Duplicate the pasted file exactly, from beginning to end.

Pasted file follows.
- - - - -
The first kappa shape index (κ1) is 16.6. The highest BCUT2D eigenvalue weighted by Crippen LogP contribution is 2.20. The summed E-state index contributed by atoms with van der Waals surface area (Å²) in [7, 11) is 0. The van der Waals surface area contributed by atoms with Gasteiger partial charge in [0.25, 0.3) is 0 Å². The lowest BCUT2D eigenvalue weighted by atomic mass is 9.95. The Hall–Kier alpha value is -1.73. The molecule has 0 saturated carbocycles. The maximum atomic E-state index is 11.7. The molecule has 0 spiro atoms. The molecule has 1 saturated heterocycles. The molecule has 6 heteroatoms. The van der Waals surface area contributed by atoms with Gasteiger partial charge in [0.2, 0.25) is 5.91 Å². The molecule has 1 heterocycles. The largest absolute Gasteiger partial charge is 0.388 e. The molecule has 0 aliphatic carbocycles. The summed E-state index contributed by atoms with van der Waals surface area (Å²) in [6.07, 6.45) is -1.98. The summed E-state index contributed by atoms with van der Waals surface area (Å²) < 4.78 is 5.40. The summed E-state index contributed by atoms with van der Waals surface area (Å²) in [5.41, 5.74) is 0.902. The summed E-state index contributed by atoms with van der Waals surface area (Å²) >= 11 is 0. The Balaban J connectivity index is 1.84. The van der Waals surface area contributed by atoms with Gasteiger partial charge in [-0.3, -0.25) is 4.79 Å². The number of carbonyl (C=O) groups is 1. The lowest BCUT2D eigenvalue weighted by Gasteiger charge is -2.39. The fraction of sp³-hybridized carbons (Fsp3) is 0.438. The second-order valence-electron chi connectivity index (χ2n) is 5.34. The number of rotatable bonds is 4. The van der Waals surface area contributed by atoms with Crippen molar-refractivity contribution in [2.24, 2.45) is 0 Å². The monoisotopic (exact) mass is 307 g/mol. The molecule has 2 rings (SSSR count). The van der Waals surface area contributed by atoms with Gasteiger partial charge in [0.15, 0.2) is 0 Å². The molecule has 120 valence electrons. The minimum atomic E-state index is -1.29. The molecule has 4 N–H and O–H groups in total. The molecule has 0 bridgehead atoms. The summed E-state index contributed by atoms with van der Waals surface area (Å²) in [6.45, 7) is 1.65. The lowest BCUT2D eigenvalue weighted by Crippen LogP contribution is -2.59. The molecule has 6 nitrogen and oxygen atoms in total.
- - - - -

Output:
The first kappa shape index (κ1) is 16.6. The highest BCUT2D eigenvalue weighted by Crippen LogP contribution is 2.20. The summed E-state index contributed by atoms with van der Waals surface area (Å²) in [7, 11) is 0. The van der Waals surface area contributed by atoms with Gasteiger partial charge in [0.25, 0.3) is 0 Å². The lowest BCUT2D eigenvalue weighted by atomic mass is 9.95. The Hall–Kier alpha value is -1.73. The molecule has 0 saturated carbocycles. The maximum atomic E-state index is 11.7. The molecule has 0 spiro atoms. The molecule has 1 saturated heterocycles. The molecule has 6 heteroatoms. The van der Waals surface area contributed by atoms with Gasteiger partial charge in [0.2, 0.25) is 5.91 Å². The molecule has 1 heterocycles. The largest absolute Gasteiger partial charge is 0.388 e. The molecule has 0 aliphatic carbocycles. The summed E-state index contributed by atoms with van der Waals surface area (Å²) in [6.07, 6.45) is -1.98. The summed E-state index contributed by atoms with van der Waals surface area (Å²) < 4.78 is 5.40. The summed E-state index contributed by atoms with van der Waals surface area (Å²) in [5.41, 5.74) is 0.902. The summed E-state index contributed by atoms with van der Waals surface area (Å²) >= 11 is 0. The Balaban J connectivity index is 1.84. The van der Waals surface area contributed by atoms with Gasteiger partial charge in [-0.3, -0.25) is 4.79 Å². The number of carbonyl (C=O) groups is 1. The lowest BCUT2D eigenvalue weighted by Gasteiger charge is -2.39. The fraction of sp³-hybridized carbons (Fsp3) is 0.438. The second-order valence-electron chi connectivity index (χ2n) is 5.34. The number of rotatable bonds is 4. The van der Waals surface area contributed by atoms with Crippen molar-refractivity contribution in [2.24, 2.45) is 0 Å². The monoisotopic (exact) mass is 307 g/mol. The molecule has 2 rings (SSSR count). The van der Waals surface area contributed by atoms with Gasteiger partial charge in [0.15, 0.2) is 0 Å². The molecule has 120 valence electrons. The minimum atomic E-state index is -1.29. The molecule has 4 N–H and O–H groups in total. The molecule has 0 bridgehead atoms. The summed E-state index contributed by atoms with van der Waals surface area (Å²) in [6.45, 7) is 1.65. The lowest BCUT2D eigenvalue weighted by Crippen LogP contribution is -2.59. The molecule has 6 nitrogen and oxygen atoms in total.